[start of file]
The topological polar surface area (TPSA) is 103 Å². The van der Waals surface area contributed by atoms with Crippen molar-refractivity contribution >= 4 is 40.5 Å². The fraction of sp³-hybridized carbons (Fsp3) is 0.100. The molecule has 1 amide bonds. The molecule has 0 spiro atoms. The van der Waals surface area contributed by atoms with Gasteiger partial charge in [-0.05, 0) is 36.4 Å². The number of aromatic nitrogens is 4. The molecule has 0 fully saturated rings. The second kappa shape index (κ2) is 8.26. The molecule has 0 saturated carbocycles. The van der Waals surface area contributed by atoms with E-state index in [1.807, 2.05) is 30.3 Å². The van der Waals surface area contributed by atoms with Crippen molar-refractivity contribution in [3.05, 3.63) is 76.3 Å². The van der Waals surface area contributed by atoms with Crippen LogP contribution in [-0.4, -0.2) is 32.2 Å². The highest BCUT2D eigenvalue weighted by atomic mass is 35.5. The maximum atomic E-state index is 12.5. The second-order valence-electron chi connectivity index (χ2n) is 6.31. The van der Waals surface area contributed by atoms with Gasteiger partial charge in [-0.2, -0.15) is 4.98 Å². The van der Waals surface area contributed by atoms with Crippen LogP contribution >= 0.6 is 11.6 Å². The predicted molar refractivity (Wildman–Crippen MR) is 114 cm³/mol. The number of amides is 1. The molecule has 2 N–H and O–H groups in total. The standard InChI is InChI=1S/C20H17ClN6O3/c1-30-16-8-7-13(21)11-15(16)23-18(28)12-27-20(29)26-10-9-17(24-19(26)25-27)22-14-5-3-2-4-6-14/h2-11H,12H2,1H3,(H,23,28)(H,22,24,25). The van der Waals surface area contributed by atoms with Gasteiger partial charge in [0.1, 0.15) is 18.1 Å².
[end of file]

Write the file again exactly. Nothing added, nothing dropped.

The topological polar surface area (TPSA) is 103 Å². The van der Waals surface area contributed by atoms with Crippen molar-refractivity contribution >= 4 is 40.5 Å². The fraction of sp³-hybridized carbons (Fsp3) is 0.100. The molecule has 1 amide bonds. The molecule has 0 spiro atoms. The van der Waals surface area contributed by atoms with Gasteiger partial charge in [-0.05, 0) is 36.4 Å². The number of aromatic nitrogens is 4. The molecule has 0 fully saturated rings. The second kappa shape index (κ2) is 8.26. The molecule has 0 saturated carbocycles. The van der Waals surface area contributed by atoms with E-state index in [1.807, 2.05) is 30.3 Å². The van der Waals surface area contributed by atoms with Crippen molar-refractivity contribution in [3.05, 3.63) is 76.3 Å². The van der Waals surface area contributed by atoms with Crippen LogP contribution in [-0.4, -0.2) is 32.2 Å². The highest BCUT2D eigenvalue weighted by atomic mass is 35.5. The maximum atomic E-state index is 12.5. The second-order valence-electron chi connectivity index (χ2n) is 6.31. The van der Waals surface area contributed by atoms with Gasteiger partial charge in [-0.2, -0.15) is 4.98 Å². The van der Waals surface area contributed by atoms with Crippen LogP contribution >= 0.6 is 11.6 Å². The predicted molar refractivity (Wildman–Crippen MR) is 114 cm³/mol. The number of amides is 1. The molecule has 2 N–H and O–H groups in total. The standard InChI is InChI=1S/C20H17ClN6O3/c1-30-16-8-7-13(21)11-15(16)23-18(28)12-27-20(29)26-10-9-17(24-19(26)25-27)22-14-5-3-2-4-6-14/h2-11H,12H2,1H3,(H,23,28)(H,22,24,25). The van der Waals surface area contributed by atoms with Gasteiger partial charge in [0.1, 0.15) is 18.1 Å².